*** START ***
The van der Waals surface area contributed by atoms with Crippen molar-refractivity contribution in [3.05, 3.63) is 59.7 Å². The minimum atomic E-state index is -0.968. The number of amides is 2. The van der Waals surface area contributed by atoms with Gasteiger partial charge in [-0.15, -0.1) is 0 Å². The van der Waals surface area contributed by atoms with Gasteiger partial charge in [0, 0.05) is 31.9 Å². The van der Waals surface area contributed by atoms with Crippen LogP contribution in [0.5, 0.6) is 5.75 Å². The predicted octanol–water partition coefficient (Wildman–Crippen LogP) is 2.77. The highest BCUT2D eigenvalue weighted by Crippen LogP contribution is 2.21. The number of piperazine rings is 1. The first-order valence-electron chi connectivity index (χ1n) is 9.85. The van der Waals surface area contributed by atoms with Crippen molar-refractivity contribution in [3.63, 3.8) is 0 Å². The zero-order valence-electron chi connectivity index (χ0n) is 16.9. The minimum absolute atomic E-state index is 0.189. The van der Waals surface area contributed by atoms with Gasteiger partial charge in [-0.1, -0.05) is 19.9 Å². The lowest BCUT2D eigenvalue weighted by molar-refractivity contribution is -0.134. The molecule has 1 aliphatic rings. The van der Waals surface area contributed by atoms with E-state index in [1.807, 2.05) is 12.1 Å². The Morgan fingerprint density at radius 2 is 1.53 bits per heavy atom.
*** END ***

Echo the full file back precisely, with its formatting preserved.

The van der Waals surface area contributed by atoms with Crippen molar-refractivity contribution in [3.05, 3.63) is 59.7 Å². The minimum atomic E-state index is -0.968. The number of amides is 2. The van der Waals surface area contributed by atoms with Gasteiger partial charge in [-0.15, -0.1) is 0 Å². The van der Waals surface area contributed by atoms with Gasteiger partial charge in [0, 0.05) is 31.9 Å². The van der Waals surface area contributed by atoms with Crippen LogP contribution in [0.5, 0.6) is 5.75 Å². The predicted octanol–water partition coefficient (Wildman–Crippen LogP) is 2.77. The highest BCUT2D eigenvalue weighted by Crippen LogP contribution is 2.21. The number of piperazine rings is 1. The first-order valence-electron chi connectivity index (χ1n) is 9.85. The van der Waals surface area contributed by atoms with Crippen molar-refractivity contribution in [3.63, 3.8) is 0 Å². The zero-order valence-electron chi connectivity index (χ0n) is 16.9. The minimum absolute atomic E-state index is 0.189. The van der Waals surface area contributed by atoms with Gasteiger partial charge in [-0.1, -0.05) is 19.9 Å². The lowest BCUT2D eigenvalue weighted by molar-refractivity contribution is -0.134. The molecule has 1 aliphatic rings. The van der Waals surface area contributed by atoms with E-state index in [1.807, 2.05) is 12.1 Å². The Morgan fingerprint density at radius 2 is 1.53 bits per heavy atom.